Vancouver community gardener sees no place for bicycles in future Arbutus Greenway

    1 of 1 2 of 1

      When Vancouver mayor Gregor Robertson announced the purchase of the old Arbutus rail corridor, he alluded to a potential park like a famous one in an American city.

      “This is Vancouver’s chance to have a New York-style High Line,” the mayor said last year.

      Robertson was referring to an elevated freight rail line on Manhattan’s west side that was transformed into an extraordinary public park.

      Vancouver resident Adrian Levy recalls much of this after attending an event Wednesday (January 18) wherein the mayor launched public consultations for a future greenway.

      “The High Line is a very structured, pedestrian-access park with all kinds of opportunities for people to be involved with arts, with greenery,” Levy told the Straight in a phone interview. “There are no bikes on it, though. None.”

      For the Point Grey resident and chair of the Cypress Community Garden along the path of the old rail line, bikes should not be allowed on the future greenway, just like at the High Line in New York.

      “There’s a very defined group of people who are using bicycles,” Levy said. “We are not a European country or city, where that’s what they grew up doing.  And we do not have a culture that everybody is out riding bikes. The number one exercise for any age group is walking. It’s not biking. It’s walking. Well, we’re taking away the walking space and putting in bicycle space.”

      What he wants to see in the future greenway are gardens, arboretums, and flower beds on the nine-kilometre Arbutus corridor running from False Creek to Marpole.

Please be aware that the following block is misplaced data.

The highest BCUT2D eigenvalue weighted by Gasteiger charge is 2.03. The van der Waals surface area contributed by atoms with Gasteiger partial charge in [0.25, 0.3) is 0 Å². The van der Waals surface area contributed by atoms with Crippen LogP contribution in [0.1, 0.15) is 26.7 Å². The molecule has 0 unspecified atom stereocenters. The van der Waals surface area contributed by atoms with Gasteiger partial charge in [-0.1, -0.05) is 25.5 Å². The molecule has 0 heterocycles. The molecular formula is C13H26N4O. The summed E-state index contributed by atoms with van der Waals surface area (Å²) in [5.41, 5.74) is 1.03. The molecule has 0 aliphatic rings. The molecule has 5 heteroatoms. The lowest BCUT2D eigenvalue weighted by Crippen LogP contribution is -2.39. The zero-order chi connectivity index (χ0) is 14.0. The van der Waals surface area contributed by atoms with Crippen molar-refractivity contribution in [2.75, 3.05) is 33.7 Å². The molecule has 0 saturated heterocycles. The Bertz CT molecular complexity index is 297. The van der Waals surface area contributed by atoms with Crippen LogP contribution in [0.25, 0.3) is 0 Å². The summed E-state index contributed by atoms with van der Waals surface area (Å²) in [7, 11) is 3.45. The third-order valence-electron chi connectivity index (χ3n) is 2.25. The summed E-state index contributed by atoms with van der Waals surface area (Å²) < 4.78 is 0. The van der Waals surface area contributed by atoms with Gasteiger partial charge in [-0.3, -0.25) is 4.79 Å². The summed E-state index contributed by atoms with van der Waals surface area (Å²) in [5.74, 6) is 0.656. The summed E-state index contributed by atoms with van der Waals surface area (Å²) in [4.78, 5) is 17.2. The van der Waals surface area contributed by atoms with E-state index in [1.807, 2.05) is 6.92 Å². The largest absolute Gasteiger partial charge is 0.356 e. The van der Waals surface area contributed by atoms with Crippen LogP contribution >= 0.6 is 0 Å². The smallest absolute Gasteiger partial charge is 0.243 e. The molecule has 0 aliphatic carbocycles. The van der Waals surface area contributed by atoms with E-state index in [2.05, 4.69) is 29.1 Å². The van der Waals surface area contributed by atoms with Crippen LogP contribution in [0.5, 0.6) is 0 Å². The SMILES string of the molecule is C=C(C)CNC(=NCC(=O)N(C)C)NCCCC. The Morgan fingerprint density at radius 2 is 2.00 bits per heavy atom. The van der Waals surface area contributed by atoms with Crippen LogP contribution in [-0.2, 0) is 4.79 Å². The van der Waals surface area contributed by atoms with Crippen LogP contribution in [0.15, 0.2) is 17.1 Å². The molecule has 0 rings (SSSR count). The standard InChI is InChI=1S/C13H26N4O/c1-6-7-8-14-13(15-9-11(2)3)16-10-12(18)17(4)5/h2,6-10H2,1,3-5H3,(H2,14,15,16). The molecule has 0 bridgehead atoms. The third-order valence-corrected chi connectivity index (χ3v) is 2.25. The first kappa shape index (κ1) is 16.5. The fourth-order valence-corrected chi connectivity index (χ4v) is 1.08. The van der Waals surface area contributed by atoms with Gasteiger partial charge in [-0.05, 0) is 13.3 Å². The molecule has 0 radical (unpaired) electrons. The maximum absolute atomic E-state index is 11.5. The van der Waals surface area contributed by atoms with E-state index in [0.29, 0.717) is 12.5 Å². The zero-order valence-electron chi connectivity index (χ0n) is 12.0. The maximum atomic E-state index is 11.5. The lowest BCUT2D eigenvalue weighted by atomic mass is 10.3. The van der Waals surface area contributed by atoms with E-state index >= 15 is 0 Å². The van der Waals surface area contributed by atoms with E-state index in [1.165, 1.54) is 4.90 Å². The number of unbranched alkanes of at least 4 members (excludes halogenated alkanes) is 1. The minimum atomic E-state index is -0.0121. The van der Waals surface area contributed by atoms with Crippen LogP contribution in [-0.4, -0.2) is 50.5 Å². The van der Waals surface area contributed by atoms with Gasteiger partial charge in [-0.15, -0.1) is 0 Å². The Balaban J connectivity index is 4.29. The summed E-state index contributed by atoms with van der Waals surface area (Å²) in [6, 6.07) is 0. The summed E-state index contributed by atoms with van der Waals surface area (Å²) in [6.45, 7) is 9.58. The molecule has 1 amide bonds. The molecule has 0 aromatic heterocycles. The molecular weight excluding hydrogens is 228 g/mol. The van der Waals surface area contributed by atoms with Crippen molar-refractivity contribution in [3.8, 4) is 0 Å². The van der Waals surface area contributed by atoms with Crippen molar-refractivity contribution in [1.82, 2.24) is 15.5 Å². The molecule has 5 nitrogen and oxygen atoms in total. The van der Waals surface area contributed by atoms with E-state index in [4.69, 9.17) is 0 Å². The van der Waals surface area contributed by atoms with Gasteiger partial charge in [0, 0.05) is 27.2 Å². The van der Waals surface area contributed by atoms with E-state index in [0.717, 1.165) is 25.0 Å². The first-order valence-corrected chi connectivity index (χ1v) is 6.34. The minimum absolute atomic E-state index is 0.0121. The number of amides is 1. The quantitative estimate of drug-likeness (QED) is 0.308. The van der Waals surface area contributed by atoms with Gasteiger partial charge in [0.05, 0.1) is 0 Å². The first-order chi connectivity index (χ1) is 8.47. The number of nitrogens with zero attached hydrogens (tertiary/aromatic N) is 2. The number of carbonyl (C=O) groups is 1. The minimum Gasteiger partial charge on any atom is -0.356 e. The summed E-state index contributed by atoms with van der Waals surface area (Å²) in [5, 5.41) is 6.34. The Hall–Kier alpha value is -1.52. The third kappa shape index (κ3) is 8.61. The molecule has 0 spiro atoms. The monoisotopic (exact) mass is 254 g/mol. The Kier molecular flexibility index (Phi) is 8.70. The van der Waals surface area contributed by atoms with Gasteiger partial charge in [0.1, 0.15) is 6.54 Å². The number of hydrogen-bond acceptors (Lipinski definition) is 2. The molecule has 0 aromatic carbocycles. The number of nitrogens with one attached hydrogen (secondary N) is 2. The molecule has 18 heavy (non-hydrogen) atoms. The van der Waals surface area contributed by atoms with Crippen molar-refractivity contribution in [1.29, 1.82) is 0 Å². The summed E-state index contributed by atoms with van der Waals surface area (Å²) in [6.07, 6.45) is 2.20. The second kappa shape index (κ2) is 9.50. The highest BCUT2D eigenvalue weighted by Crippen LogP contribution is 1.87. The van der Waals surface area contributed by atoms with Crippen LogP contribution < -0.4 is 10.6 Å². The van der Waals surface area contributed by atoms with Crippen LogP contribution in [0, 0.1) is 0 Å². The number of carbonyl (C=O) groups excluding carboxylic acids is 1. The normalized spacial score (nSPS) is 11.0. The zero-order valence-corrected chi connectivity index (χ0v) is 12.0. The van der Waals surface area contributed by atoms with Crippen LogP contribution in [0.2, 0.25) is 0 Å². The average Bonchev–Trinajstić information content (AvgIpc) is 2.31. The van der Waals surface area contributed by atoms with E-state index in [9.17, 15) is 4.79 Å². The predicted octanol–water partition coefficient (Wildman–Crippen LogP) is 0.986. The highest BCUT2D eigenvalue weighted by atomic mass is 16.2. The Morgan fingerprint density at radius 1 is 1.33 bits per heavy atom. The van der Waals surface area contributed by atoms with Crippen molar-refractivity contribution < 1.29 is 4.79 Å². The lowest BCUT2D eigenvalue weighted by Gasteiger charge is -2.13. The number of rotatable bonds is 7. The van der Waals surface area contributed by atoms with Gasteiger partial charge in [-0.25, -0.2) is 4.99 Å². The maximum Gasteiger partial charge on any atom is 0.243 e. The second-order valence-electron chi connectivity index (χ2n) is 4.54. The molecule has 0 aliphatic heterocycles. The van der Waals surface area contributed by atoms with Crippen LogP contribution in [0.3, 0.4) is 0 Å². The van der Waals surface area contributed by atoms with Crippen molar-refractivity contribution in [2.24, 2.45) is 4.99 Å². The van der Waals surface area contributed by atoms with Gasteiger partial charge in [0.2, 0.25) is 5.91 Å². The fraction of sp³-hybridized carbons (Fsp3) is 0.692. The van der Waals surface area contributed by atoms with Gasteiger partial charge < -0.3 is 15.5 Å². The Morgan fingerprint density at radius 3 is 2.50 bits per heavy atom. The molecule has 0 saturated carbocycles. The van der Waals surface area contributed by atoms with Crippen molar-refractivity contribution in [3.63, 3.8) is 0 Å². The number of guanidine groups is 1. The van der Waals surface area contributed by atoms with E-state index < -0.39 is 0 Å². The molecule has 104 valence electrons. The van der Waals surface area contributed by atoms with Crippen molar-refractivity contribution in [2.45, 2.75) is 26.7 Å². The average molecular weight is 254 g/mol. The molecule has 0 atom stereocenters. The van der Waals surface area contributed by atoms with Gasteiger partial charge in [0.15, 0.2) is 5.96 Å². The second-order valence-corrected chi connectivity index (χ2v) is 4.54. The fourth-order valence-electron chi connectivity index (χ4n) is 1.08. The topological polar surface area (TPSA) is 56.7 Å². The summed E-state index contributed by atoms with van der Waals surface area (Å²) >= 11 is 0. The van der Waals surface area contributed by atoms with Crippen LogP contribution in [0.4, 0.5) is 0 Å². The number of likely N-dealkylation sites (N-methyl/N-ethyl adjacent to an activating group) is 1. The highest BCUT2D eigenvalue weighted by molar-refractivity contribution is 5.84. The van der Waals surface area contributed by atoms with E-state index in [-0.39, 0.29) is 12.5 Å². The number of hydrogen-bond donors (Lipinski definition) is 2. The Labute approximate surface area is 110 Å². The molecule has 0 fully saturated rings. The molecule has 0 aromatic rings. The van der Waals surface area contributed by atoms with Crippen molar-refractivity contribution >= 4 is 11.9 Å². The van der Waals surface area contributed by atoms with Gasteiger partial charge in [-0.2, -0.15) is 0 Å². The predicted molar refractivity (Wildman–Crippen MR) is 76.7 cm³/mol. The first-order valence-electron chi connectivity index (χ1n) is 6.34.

“What does the city need more of? It truly needs more green space, true green space for people to have access to use that green space,” Levy said.

      According to him, Vancouver can also have something like the Philosopher’s Path in Kyoto, the old capital of Japan.

      “It’s a walking space that meanders through Kyoto,” Levy said about well-known path along a stream lined by cherry trees and greenery.

      The city has yet to finish laying a temporary path made out of asphalt, bark mulch, and gravel along the corridor, which will be shared by pedestrians and cyclists.

      “We have a bike path right now, and a skateboard path,” Levy noted. “I don’t think there’s going to be a lot of people walking on that, who are happy about people zipping by them, riding bikes and skateboards.”

      The Point Grey resident claimed that putting a bike path in the corridor doesn’t really make a difference in terms of how cyclists go about.

      “Me, personally I think that right now, bikes use everything they think is appropriate for them,” he said. “Whether it’s a bike lane or a bike path or a sidewalk, they’ll use it if they think they want to. I don’t see that changing.”

      Can’t pedestrians and cyclists share space in the greenway?

      “It can be quite scary for older people, and it can be quite dangerous if people don’t want to give people the right of way,” Levy said.

      With a pro-cycling council in city hall, Levy acknowledged that having a bike-free greenway isn’t going to happen.

      “I think it’s already a done deal,” he said.

      When the city purchased the rail corridor from Canadian Pacific Railway for $55 million, it did so to have space for walking, cycling, and a future streetcar.

      For details of the city’s consultation about the future greenway, click here.